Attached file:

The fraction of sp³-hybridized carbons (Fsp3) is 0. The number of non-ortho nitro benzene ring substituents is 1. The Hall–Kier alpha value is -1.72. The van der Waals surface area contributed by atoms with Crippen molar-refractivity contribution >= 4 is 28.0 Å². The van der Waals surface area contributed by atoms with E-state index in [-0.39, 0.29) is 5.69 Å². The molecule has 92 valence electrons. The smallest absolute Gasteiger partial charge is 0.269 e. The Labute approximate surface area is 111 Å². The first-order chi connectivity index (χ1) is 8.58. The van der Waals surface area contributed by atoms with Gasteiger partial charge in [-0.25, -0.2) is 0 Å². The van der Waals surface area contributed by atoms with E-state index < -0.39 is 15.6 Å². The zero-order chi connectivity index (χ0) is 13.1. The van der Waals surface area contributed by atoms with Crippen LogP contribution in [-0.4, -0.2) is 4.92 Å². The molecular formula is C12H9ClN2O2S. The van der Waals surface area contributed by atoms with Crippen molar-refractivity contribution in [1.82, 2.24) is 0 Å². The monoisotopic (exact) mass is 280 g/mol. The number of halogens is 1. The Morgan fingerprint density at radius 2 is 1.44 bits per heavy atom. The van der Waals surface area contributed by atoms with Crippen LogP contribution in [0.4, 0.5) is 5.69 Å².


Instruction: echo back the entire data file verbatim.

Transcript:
The fraction of sp³-hybridized carbons (Fsp3) is 0. The number of non-ortho nitro benzene ring substituents is 1. The Hall–Kier alpha value is -1.72. The van der Waals surface area contributed by atoms with Crippen molar-refractivity contribution >= 4 is 28.0 Å². The van der Waals surface area contributed by atoms with E-state index in [-0.39, 0.29) is 5.69 Å². The molecule has 92 valence electrons. The smallest absolute Gasteiger partial charge is 0.269 e. The Labute approximate surface area is 111 Å². The first-order chi connectivity index (χ1) is 8.58. The van der Waals surface area contributed by atoms with Gasteiger partial charge in [-0.25, -0.2) is 0 Å². The van der Waals surface area contributed by atoms with E-state index < -0.39 is 15.6 Å². The zero-order chi connectivity index (χ0) is 13.1. The van der Waals surface area contributed by atoms with Crippen LogP contribution in [-0.4, -0.2) is 4.92 Å². The molecular formula is C12H9ClN2O2S. The van der Waals surface area contributed by atoms with Crippen molar-refractivity contribution in [1.82, 2.24) is 0 Å². The monoisotopic (exact) mass is 280 g/mol. The number of halogens is 1. The Morgan fingerprint density at radius 2 is 1.44 bits per heavy atom. The van der Waals surface area contributed by atoms with Crippen LogP contribution in [0.4, 0.5) is 5.69 Å².